The Hype Handbook

Michael F. Schein

What do Warren Buffett, Charles Manson, and Dale Carnegie have in common? They all used hype to spread their messages according to Michael Schein, author of The Hype Handbook: 12 Indispensible Success Secrets From the World’s Greatest Propagandists, Self-Promoters, Cult Leaders, Mischief Makers, and Boundary Breakers. 

Schein should know since he’s been studying hype, marketing, and mischief-making since he was in grade school. After a stint fronting a punk band, he built his career in marketing. In running his own marketing agency MicroFame Media, he has served clients including eBay, LinkedIn, and Citrix, to name a few.

In his highly readable and almost lyrical book, Schien unpacks so many counterintuitive insights about how to get the right kind of attention that you will certainly find tools that will help you be more successful on your path.

 I spoke to Schein to learn some insights that startup founders and all professionals can use to get more attention.

 Pick a Fight.

Conventional wisdom says you should suck up to the big players in the field. Schein suggests the opposite: set up antagonistic scenarios with prominent figures.

Schein’s personal experience with this was memorable: he picked a fight with digital marketing giant Gary Vaynerchuk.

“I wrote an article on why Gary Vaynerchuck is flat out wrong. He responded to me that night by video, calling me out by name with a 20-minute rant about how I didn’t know what I was talking about. I was a nobody, and it started my career.” 

“Don’t confuse this with trolls,” Schein said. “When I picked that fight with Gary Vaynerchuk, I never insulted his looks, his voice, or his attitude. I just challenged his ideas.”

Schein suggested that startup founders pick a fight with an idea rather than a person. A great way to do this is to find a conventional point of view in your corner of the world that you know is wrong. Drew Houston did this when he founded Dropbox. Conventional wisdom said that email attachments and hard drives were enough to solve the problem of saving and exchanging files. 

Houston didn’t agree. He thought that instead of attaching documents or backing them up to hard drives, there could be what he called “this magic folder that you could access from anywhere and never need to back up?” Houston’s contrary idea got people’s attention and Dropbox built a massive business.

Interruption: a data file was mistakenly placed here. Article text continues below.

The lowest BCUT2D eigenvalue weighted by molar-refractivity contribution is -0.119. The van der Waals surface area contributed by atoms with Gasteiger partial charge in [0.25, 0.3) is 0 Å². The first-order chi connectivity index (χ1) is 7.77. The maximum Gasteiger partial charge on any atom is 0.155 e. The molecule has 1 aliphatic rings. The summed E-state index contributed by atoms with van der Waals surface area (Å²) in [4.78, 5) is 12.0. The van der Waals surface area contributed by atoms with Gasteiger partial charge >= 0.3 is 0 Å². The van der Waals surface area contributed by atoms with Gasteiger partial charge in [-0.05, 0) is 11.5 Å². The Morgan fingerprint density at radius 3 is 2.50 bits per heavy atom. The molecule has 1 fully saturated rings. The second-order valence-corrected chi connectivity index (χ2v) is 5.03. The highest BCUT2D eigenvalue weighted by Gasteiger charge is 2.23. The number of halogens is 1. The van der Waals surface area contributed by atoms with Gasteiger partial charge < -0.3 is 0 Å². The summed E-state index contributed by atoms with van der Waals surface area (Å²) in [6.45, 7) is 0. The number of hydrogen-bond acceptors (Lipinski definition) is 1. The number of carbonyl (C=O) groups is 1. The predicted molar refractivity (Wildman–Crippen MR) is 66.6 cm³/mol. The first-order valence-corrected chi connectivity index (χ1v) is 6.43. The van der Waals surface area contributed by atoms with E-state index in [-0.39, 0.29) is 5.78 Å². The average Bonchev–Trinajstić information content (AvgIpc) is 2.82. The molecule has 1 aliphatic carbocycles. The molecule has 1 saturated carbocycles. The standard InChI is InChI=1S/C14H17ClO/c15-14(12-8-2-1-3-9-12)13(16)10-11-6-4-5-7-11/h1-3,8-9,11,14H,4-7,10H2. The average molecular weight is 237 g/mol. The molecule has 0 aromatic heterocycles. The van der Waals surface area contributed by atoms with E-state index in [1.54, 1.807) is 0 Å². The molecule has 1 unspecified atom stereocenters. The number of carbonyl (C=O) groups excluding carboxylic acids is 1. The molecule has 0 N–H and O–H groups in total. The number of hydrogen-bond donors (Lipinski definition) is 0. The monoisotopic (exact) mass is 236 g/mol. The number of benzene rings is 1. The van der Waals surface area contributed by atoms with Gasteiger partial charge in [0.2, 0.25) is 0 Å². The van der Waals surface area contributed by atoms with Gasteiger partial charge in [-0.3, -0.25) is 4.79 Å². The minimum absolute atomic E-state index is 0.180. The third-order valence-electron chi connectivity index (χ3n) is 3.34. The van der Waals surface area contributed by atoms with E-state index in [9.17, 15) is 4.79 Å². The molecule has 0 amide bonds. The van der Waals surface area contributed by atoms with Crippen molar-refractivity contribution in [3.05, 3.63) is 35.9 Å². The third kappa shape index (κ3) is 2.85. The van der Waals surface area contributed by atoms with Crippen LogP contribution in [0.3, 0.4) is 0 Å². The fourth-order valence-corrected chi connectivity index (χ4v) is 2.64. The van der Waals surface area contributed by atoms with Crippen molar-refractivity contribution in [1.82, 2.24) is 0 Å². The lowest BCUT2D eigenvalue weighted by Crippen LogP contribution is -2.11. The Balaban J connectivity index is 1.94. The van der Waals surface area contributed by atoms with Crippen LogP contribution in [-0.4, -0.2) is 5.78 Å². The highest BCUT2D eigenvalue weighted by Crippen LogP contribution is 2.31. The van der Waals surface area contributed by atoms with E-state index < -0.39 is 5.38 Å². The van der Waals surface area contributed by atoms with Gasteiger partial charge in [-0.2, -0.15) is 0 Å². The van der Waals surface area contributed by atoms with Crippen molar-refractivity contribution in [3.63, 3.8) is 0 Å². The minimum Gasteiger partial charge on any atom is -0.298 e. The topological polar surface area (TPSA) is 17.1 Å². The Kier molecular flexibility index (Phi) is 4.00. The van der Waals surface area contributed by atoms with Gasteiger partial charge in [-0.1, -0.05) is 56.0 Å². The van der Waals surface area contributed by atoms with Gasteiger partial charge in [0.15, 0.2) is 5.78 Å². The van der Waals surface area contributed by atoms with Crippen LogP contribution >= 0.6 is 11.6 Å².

Michael F. Schein

Copyright Michael N. Meyer

Don’t try to convert customers

Every marketer knows that when you put out some content on your website or in your email, you have to have a call to action.

Schein has a word of advice: don’t.

“We’ve gone overboard with calls to action,” he said. “Instead, think about creating intrigue and anticipation.”

A masterful example of this is Apple. Its marketing mirrors their “less is more” approach to technology and design. When Apple unveils a new product it doesn’t beg you to buy it. Instead, it often gives you a single image showing someone interacting with the product or a single word.

 Take a leaf from Apple’s playbook and go with less, not more.

Build a secret society

The best way to build hype? Get Oprah to endorse you. Or, depending on your audience, maybe Joe Rogan.

If you don’t have access to the mega influencers, find your own mini-Oprah. Connect with micro-influencers on social media and through your own network. When you can get other people talking about you and what you do, you create hype.

 You can also build your own personal tribe. Schein built his own inner circle this way when he was starting out in his business.

 “I knew very few people when I started out. So I started with traditional networking – I met people and I did favors for them. That was great, but they were just consultants like me!”

 He realized that he needed to build connections with people who could actually hire him.  He followed leaders on Twitter, but rather than responding to their insights about business he waited until they shared something personal.

 “I did this with a massive consultant in innovation whom I wanted to get to know,” Schein told me. “He tweeted a lot about business, but one day he mentioned a chocolate shop in my neighborhood. So I connected with him on Twitter about that and before long I was sitting in his office hanging out. You have to realize people are human beings.”

Schein also used the assets that were cheap for him but expensive for others to gain access to more big-ticket events. He wrote for a few magazines, for example, and even though he didn’t get paid for those articles he could use the credentials to get press passes to conferences.

“So if someone’s paying $5,000 to go to a conference, it’s not the same kind of person you’re meeting at a cocktail one day at a neighborhood pub,” he said. “You get access into their secret society that you might not be able to afford otherwise.” That was how he got to meet more influential people who could actually hire him.

The Hype Handbook is a bible of strategies that you can adapt to your own business and life to create buzz and spread the word about your cause.

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Roland Millaner

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